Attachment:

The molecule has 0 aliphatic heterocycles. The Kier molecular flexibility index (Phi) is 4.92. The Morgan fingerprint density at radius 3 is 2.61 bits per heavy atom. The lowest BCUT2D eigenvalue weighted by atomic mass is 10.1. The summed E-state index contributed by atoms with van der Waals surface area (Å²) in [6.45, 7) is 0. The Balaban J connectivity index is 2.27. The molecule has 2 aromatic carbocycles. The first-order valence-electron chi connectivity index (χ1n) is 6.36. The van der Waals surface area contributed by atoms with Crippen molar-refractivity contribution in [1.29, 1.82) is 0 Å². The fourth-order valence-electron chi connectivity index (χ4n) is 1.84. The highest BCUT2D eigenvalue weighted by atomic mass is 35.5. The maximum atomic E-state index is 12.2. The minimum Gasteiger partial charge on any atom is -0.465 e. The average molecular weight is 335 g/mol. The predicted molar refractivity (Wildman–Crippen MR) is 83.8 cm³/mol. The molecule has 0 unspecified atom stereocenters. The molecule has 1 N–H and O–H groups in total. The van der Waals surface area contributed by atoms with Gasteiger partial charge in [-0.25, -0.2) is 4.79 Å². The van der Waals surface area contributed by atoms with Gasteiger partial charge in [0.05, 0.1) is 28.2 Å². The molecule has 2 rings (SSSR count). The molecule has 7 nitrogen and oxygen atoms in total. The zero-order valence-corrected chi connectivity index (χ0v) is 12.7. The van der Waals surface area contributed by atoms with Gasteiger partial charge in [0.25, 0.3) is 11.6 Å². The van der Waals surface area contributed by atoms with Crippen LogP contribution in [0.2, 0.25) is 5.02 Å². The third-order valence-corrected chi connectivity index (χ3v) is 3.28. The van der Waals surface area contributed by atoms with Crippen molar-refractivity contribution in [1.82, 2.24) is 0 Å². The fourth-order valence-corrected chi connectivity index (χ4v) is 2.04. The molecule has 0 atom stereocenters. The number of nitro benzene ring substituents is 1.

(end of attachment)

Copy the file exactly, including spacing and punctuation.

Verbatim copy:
The molecule has 0 aliphatic heterocycles. The Kier molecular flexibility index (Phi) is 4.92. The Morgan fingerprint density at radius 3 is 2.61 bits per heavy atom. The lowest BCUT2D eigenvalue weighted by atomic mass is 10.1. The summed E-state index contributed by atoms with van der Waals surface area (Å²) in [6.45, 7) is 0. The Balaban J connectivity index is 2.27. The molecule has 2 aromatic carbocycles. The first-order valence-electron chi connectivity index (χ1n) is 6.36. The van der Waals surface area contributed by atoms with Crippen molar-refractivity contribution in [1.29, 1.82) is 0 Å². The fourth-order valence-electron chi connectivity index (χ4n) is 1.84. The highest BCUT2D eigenvalue weighted by atomic mass is 35.5. The maximum atomic E-state index is 12.2. The minimum Gasteiger partial charge on any atom is -0.465 e. The average molecular weight is 335 g/mol. The predicted molar refractivity (Wildman–Crippen MR) is 83.8 cm³/mol. The molecule has 0 unspecified atom stereocenters. The molecule has 1 N–H and O–H groups in total. The van der Waals surface area contributed by atoms with Gasteiger partial charge in [-0.25, -0.2) is 4.79 Å². The van der Waals surface area contributed by atoms with Gasteiger partial charge in [0.05, 0.1) is 28.2 Å². The molecule has 2 rings (SSSR count). The molecule has 7 nitrogen and oxygen atoms in total. The zero-order valence-corrected chi connectivity index (χ0v) is 12.7. The van der Waals surface area contributed by atoms with Gasteiger partial charge in [0.25, 0.3) is 11.6 Å². The van der Waals surface area contributed by atoms with Crippen LogP contribution in [0.2, 0.25) is 5.02 Å². The third-order valence-corrected chi connectivity index (χ3v) is 3.28. The van der Waals surface area contributed by atoms with Crippen molar-refractivity contribution in [1.82, 2.24) is 0 Å². The fourth-order valence-corrected chi connectivity index (χ4v) is 2.04. The molecule has 0 atom stereocenters. The number of nitro benzene ring substituents is 1.